Deprivation is driving repeat A&E visits, says new report by The British Red Cross
The PSC worked with The British Red Cross to carry out detailed research into High Intensity Users of A&E across the UK. Published today, it points to the role of inequalities in driving A&E attendance and the positive impact of High Intensity Use services
Vulnerable people are turning to A&E because they feel they have nowhere else to turn, according to new research from the British Red Cross, carried out by The PSC.
High Intensity Users of A&E (defined as five or more visits in a year) are just 1% of England’s population but they make up 16% of A&E attendances and 29% of emergency admissions.
The report reveals that some people attend A&E over 300 times a year, and points to inequalities, deprivation, sudden life changes, complex trauma, mental health and loneliness as key drivers of A&E attendance.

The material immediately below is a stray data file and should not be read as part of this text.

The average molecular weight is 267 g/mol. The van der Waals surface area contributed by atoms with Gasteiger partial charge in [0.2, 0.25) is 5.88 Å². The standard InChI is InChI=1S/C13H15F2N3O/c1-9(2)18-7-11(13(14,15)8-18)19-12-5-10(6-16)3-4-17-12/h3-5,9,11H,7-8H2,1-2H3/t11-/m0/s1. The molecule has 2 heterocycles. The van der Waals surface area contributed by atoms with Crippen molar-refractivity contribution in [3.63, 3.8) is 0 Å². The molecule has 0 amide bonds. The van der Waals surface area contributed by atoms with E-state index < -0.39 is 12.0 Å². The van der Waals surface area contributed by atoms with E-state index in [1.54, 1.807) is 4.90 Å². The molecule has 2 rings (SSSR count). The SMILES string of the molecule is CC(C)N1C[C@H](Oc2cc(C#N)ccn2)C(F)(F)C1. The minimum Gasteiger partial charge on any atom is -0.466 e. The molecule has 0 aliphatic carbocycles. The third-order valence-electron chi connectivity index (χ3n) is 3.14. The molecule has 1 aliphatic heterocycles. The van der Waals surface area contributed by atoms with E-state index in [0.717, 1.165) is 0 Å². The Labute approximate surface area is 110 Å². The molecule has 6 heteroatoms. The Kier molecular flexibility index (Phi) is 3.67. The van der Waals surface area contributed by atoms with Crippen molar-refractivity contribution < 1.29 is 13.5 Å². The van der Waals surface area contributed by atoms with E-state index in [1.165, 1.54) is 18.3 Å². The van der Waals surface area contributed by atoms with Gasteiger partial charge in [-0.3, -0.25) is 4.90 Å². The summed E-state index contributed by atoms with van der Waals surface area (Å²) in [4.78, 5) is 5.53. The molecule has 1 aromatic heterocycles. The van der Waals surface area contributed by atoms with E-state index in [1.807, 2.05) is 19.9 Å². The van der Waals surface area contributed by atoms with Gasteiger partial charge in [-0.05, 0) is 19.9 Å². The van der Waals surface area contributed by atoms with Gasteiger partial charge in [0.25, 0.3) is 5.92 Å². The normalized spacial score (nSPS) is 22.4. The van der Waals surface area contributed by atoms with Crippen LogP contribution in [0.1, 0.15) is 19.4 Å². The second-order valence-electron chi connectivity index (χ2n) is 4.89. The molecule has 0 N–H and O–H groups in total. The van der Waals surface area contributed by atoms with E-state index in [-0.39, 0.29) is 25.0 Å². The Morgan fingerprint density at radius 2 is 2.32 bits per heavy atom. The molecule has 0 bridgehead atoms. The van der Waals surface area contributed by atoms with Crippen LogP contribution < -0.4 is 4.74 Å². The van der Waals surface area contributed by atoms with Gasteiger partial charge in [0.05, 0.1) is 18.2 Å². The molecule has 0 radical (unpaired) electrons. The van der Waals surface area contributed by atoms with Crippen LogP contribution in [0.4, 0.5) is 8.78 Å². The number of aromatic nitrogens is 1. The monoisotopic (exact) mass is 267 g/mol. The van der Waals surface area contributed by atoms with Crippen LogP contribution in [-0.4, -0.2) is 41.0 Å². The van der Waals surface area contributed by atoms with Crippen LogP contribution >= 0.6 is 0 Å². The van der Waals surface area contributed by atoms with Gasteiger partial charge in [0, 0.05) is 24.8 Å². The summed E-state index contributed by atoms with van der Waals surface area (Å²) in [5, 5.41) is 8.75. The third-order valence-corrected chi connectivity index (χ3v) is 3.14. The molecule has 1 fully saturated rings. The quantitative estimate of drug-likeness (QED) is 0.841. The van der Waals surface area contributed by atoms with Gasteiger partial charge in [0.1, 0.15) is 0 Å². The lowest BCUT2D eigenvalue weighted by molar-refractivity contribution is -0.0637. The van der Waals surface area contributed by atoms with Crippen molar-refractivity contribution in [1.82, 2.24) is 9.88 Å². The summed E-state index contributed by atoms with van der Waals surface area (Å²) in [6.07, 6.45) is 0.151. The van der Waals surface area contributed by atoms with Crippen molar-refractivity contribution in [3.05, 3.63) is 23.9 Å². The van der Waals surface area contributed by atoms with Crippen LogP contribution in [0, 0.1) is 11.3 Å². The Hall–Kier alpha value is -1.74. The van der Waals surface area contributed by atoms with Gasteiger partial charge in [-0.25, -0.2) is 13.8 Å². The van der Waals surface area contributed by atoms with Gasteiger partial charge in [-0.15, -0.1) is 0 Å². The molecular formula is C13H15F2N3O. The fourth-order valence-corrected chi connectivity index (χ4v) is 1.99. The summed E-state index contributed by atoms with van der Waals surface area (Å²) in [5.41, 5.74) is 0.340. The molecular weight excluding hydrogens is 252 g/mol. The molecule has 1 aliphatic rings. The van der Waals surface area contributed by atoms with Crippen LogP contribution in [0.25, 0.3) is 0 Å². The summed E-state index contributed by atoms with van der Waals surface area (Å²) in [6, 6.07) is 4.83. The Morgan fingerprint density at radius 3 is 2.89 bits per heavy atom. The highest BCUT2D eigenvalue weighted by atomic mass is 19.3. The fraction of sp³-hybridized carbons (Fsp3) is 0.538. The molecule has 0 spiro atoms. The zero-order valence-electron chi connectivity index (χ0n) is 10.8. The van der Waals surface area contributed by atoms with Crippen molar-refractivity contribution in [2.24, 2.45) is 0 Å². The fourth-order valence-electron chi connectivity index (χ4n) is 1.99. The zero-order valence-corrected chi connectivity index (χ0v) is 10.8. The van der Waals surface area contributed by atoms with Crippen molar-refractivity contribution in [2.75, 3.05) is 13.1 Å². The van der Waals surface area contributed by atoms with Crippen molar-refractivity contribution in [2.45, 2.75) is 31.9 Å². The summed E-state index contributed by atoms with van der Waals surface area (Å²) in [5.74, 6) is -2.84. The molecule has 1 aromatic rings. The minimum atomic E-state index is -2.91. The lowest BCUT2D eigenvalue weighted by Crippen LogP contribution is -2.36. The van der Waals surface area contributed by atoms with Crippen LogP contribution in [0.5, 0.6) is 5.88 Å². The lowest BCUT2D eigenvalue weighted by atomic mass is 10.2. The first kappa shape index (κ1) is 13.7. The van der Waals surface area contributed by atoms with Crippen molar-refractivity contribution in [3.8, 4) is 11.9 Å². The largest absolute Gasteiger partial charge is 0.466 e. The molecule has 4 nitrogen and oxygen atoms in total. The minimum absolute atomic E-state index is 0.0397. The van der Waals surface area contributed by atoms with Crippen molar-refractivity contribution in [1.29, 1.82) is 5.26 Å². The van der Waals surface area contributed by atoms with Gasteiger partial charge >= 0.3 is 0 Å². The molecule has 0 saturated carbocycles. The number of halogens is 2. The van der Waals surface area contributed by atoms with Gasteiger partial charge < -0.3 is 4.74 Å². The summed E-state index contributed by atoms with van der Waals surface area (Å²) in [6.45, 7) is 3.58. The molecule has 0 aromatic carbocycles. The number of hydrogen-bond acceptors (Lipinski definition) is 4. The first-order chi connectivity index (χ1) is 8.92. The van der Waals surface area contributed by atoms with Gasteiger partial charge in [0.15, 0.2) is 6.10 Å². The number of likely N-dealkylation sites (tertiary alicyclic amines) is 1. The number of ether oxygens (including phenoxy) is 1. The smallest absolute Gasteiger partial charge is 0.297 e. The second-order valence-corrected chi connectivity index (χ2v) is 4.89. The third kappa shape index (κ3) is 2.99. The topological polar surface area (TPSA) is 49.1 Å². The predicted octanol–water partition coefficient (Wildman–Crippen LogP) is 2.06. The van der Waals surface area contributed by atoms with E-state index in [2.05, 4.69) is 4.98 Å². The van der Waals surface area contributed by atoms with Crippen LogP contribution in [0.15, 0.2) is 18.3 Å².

Antonio Weiss, Senior Partner at The PSC, was thrilled to lead on this important project: "High intensity users of A&E disproportionately come from disadvantaged backgrounds yet the simple and hugely effective solutions covered in this report could do enormous good if rolled-out further. At The PSC, it's our guiding mission to help reduce inequalities in society and it was a privilege to undertake this important research."
The British Red Cross estimates the issue costs the NHS at least £2.5bn a year.
The research shows the positive impact of High Intensity Use services which can reduce A&E attendance and non-elective admissions amongst people who frequently attend by up to 84 per cent. These services work with people to understand the reasons behind repeat visits to A&E and provide personalised support.
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